Human experimental design

Eight healthy men (age, 35.9 ± 2.0 y; height, 172.6 ± 1.9 cm; body weight, 70.6 ± 3.2 kg; BMI, 23.8 ± 1.2 kg/m2) were recruited to participate in a double-blind, cross-over study, which was complied with the principles outlined in the Helsinki Declaration and approved by the ethics committee of Kyoto Prefectural University (No. 46). All of the subjects provided written, informed consent. The subjects did not have a current or prior chronic disease or a history of smoking, and they were not currently using any medications. The subjects were also not habituated to a regular exercise regimen.

A single-bout exercise experiment was performed following 2 weeks of glutathione (1 g/d) or placebo supplementation in capsule form. The subjects were asked to fast, except for water, from 22:00 the night prior to the experiment. On the experiment day, all subjects consumed the same breakfast (200 g of steamed rice) 90 min before the exercise session to normalize the effects of a pre-exercise meal. All participants performed a single bout of steady-state cycling exercise at 40% maximum heart rate for 60 min. Heart rate and the rating of perceived exertion (RPE; Borg scale) were monitored every 10 min during exercise. Blood samples were collected from the antecubital vein before and after exercise, and blood glucose and lactate were measured using simple measuring instruments (Lactate Pro, GluTest; Arkray, Kyoto, Japan). Data obtained from seven subjects was analyzed for glucose and lactate due to failure of blood collection during exercise for one subject. Psychological state was assessed after blood collection using the Profile of Mood State test, of which we were interested in 2 mood factors (fatigue–inertia and vigor–activity). In addition, the degree of relaxation was examined using a visual analogue scale (VAS). A 4-week washout period separated the conditions, and all of the subjects completed both testing conditions.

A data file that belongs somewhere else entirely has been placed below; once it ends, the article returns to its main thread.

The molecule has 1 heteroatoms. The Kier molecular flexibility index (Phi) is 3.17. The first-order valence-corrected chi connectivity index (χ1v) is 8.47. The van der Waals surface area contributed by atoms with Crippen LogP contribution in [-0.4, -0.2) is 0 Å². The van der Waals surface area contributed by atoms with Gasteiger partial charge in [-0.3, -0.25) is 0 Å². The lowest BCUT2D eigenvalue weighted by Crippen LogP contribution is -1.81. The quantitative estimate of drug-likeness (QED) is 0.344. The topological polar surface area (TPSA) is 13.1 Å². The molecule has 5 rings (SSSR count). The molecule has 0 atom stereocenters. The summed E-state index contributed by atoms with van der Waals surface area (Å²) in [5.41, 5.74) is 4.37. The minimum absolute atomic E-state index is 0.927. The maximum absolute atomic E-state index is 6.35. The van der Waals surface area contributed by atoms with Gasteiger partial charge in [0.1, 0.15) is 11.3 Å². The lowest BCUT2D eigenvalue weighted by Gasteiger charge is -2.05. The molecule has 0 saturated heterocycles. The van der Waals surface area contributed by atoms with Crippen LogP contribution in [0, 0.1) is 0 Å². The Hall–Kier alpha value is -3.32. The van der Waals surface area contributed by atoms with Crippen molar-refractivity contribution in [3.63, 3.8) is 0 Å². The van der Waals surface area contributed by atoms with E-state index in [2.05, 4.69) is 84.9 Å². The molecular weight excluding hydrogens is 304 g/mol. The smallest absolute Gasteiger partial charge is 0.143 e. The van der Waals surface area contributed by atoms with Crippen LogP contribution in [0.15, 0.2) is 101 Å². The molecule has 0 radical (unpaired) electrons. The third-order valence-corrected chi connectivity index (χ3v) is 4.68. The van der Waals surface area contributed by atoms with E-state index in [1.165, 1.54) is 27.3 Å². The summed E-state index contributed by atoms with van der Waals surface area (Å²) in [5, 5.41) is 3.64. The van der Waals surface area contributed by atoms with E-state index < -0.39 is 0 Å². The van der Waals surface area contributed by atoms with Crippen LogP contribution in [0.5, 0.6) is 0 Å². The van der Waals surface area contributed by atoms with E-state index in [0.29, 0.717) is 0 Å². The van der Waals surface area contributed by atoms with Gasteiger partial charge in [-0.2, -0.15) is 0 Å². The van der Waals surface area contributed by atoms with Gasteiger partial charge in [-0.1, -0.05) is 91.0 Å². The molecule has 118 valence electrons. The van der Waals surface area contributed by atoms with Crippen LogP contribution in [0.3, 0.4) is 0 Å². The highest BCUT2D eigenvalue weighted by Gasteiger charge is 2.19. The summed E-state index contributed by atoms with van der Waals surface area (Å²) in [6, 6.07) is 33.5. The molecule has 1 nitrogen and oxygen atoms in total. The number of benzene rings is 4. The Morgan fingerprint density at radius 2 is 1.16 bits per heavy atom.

Measurement of plasma glutathione

Plasma glutathione concentration was measured according to our previously reported protocol [13]. Briefly, collected plasma was mixed with ethanol and then centrifuged. The supernatant was dried and added to 5% trichloroacetic acid (TCA) containing 2% 2-mercaptoethanol to reduce the oxidized form of glutathione, and the mixture was used as the deprotenized plasma fraction. The ethanol precipitate of the plasma was mixed with the 5% (final concentration) TCA and 2% 2-mercaptoethanol. After centrifugation, the supernatant was used as the protein-bound plasma fraction. The concentrations of both fractions were determined by precolumn derivation with 6-aminoquinolyl-N-hydroxy succinimidyl carbamate and liquid chromatography-tandem mass spectrometry (LC-MS/MS).

Statistical analysis

All data are reported as mean ± SE. Differences between groups or time course comparisons were evaluated using 2-way ANOVA. When significant interactions were detected, post hoc multiple comparisons were conducted using the Bonferroni method. Differences between the control and glutathione groups in the animal study were determined using Student’s t-tests. Differences between the placebo and glutathione trials in the human study were tested using Wilcoxon signed-rank tests. P < 0.05 was considered statistically significant.